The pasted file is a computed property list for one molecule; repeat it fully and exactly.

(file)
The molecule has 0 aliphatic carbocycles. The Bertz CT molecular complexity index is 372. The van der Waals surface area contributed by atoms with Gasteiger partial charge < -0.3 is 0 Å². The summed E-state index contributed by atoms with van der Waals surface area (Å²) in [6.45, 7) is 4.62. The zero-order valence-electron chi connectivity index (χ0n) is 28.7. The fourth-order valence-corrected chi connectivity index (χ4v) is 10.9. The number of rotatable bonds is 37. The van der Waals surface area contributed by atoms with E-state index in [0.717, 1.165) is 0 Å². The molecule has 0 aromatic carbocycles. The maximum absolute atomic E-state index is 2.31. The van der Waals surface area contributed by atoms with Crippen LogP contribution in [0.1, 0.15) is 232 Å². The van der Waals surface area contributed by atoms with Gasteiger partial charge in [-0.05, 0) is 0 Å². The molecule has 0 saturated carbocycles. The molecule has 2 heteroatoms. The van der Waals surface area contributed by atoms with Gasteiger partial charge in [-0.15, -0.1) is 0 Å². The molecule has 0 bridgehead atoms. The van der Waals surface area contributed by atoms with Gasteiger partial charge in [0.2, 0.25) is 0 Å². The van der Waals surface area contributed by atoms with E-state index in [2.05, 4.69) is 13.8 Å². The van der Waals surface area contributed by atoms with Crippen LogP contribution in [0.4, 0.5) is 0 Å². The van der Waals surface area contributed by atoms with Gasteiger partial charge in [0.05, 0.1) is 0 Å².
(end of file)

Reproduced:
The molecule has 0 aliphatic carbocycles. The Bertz CT molecular complexity index is 372. The van der Waals surface area contributed by atoms with Gasteiger partial charge < -0.3 is 0 Å². The summed E-state index contributed by atoms with van der Waals surface area (Å²) in [6.45, 7) is 4.62. The zero-order valence-electron chi connectivity index (χ0n) is 28.7. The fourth-order valence-corrected chi connectivity index (χ4v) is 10.9. The number of rotatable bonds is 37. The van der Waals surface area contributed by atoms with E-state index in [0.717, 1.165) is 0 Å². The molecule has 0 aromatic carbocycles. The maximum absolute atomic E-state index is 2.31. The van der Waals surface area contributed by atoms with Crippen LogP contribution in [0.1, 0.15) is 232 Å². The van der Waals surface area contributed by atoms with Gasteiger partial charge in [-0.05, 0) is 0 Å². The molecule has 0 saturated carbocycles. The molecule has 2 heteroatoms. The van der Waals surface area contributed by atoms with Gasteiger partial charge in [-0.15, -0.1) is 0 Å². The molecule has 0 bridgehead atoms. The van der Waals surface area contributed by atoms with Gasteiger partial charge in [0.2, 0.25) is 0 Å². The van der Waals surface area contributed by atoms with E-state index in [2.05, 4.69) is 13.8 Å². The van der Waals surface area contributed by atoms with Crippen LogP contribution in [0.4, 0.5) is 0 Å². The van der Waals surface area contributed by atoms with Gasteiger partial charge in [0.05, 0.1) is 0 Å².